CTLA4Ig Shows Promise in the Treatment of RA
After lackluster success with T-cell oriented therapies (such as anti-CD4 antibodies, cyclosporine, tacrolimus, and vaccination strategies), the past decade of interest in drug development of RA therapies has centered on selective cytokine inhibition and more recently, on targeted B-cell therapies. Resurrecting interest in T-cell oriented therapies, Kremer et al (NEJM 349;20:1907, 2003) investigate CTLA4Ig in RA patients with an inadequate response to methotrexate. CTLA4Ig, a fully human fusion protein consisting of the binding domain of human cytotoxic T-lymphocyte-associated antigen 4 to human IgG1, works by binding CD80 and CD86 on antigen presenting cells. Preventing this binding blocks the engagement of CD28, a sequence of co-stimulatory events required for optimal activation of T cells, a process important for the maintenance of the inflammatory response in RA.
Methods: Patients with active RA and at least six months of treatment with methotrexate were randomized into one of three groups: CTLA4Ig 2mg/kg, CTLA4Ig 10 mg/kg, or placebo. Methotrexate, stable for the 28 days before enrollment, was continued while all other DMARDs were discontinued 1-2 months prior to enrollment. Stable low-dose prednisone and NSAIDs were allowed. Study drug was administered as an IV infusion at baseline, at 15 days, 30 days, and monthly thereafter for a total of 6 months. Blinded efficacy and safety measurements were taken at each infusion. The primary efficacy variable was ACR 20 response at 6 months. Safety was assessed via adverse event reporting and the development of drug-specific antibodies.
Results: Baseline characteristics were similar between the three groups and were typical for this type of therapeutic RA trial (i.e. mean age 55 years, 63-75% female, 87% Caucasian) except for the presence of rheumatoid factor, which was 90-99% present. The groups were evenly matched for methotrexate dose (approx 15mg/week). Baseline disease activity would be considered high, despite concurrent methotrexate. Eighty patients discontinued the study prior to completion, half of whom were from the placebo group. Most discontinued because of lack of efficacy. The number of patient discontinuations due to lack of efficacy was more than two fold higher in the placebo group than in either of the treatment groups. Analysis by last observation carried forward was performed. When intention-to-treat analysis was performed, results were essentially the same.
Approximately sixty percent of patients in the CTLA4Ig 10mg/kg group achieved an ACR 20 response by 2 months. This degree of ACR 20 response was sustained to study conclusion in this group (6 months) and was significant compared with placebo, in which only 35.3% of patients had achieved an ACR 20 response at 6 months.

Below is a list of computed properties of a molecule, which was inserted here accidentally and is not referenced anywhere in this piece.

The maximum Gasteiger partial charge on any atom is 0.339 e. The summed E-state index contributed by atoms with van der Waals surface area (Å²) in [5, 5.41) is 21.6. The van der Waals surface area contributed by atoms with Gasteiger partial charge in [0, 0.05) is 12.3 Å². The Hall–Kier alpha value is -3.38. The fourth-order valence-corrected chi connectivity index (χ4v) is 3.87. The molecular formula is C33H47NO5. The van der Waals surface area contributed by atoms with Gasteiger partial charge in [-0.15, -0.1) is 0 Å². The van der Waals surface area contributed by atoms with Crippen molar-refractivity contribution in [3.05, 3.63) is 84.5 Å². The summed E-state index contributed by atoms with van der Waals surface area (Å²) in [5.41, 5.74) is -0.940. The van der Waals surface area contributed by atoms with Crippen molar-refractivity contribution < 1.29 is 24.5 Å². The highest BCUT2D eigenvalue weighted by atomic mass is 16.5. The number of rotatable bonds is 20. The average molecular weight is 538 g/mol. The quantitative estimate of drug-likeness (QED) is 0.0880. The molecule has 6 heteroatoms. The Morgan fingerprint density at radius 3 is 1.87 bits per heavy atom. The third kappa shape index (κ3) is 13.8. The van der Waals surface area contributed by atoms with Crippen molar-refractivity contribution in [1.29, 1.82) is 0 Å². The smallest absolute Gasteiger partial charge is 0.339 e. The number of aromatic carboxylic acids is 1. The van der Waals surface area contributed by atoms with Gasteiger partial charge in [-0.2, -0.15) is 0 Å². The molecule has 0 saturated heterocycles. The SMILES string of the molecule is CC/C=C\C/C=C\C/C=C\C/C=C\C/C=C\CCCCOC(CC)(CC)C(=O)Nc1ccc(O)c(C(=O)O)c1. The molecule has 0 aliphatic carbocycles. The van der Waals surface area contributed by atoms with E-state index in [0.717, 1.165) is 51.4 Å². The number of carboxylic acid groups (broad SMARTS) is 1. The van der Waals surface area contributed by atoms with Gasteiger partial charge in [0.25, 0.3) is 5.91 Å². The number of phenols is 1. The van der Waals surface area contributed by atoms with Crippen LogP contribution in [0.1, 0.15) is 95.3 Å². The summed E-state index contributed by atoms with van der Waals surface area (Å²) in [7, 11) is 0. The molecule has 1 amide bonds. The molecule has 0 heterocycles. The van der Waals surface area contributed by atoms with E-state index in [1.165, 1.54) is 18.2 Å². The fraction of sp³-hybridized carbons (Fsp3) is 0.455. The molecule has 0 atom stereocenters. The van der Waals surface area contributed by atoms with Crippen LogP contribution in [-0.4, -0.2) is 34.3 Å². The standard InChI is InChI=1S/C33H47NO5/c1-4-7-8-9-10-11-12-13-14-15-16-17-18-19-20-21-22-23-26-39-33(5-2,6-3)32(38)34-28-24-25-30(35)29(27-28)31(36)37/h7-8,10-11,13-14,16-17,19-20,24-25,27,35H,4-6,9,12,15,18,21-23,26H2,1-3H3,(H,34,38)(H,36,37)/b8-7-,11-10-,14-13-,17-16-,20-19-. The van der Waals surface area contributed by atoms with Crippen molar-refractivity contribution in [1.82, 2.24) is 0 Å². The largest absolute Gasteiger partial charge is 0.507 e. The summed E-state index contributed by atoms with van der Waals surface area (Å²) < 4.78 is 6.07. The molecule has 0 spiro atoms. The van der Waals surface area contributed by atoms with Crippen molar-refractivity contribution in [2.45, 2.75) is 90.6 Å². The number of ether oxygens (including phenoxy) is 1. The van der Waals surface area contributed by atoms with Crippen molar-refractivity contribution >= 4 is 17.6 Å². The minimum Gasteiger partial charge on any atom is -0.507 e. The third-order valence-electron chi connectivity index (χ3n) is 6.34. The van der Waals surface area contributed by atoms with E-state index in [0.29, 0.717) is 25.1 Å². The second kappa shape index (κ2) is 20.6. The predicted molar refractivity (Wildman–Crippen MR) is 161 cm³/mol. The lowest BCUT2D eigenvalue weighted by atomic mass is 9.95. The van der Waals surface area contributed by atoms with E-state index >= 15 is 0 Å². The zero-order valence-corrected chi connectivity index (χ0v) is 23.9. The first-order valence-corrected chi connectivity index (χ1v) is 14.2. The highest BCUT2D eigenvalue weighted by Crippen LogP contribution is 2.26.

|Efficacy at Six Months|
|ACR Response||Placebo +
2 mg/kg +
10 mg/kg +
|ACR 20||35.3%||41.9%||60.0% (P<0.001)|
|ACR 50||11.8%||22.9% (P<0.05)||36.5% (P<0.001)|
|ACR 70||1.7%||10.5% (P<0.05)||16.5% (P<0.001)|
Other efficacy endpoints, measured through the SF-36 questionnaire, showed clinically meaningful and significant differences between the CTLA4Ig 10mg/kg group compared with placebo in all eight subscales at six months. Smaller improvements were observed in the CTLA4Ig 2mg/kg group, but these were only significant compared to placebo in terms of pain.
No deaths, malignancies, or opportunistic infections were noted. One serious infection (cellulitis) occurred in a patient in the CTLA4Ig 2mg/kg group. No serious adverse events related to the study drug were observed in the CTLA4Ig 10mg/kg group. The development of antibodies to CTLA4Ig was observed in two patients, one in each of the two active treatment groups. No clinical significance was ascribed to these.
Conclusions: CTLA4Ig given at a dose of 10mg/kg as a monthly infusion with concurrent methotrexate is safe and effective in improving quality of life and reducing the signs and symptoms of active RA.
Editorial Comments: This is the first report of a successful intervention in RA that targets T-B cell interactions. Extension trials and further investigation are required to establish the durability of the observed effects, the risk of serious infections or malignancies after prolonged exposure, effect on radiographic progression, and the clinical significance of drug-specific antibody formation. Further, the potential for combination therapies with TNF inhibitors is intriguing.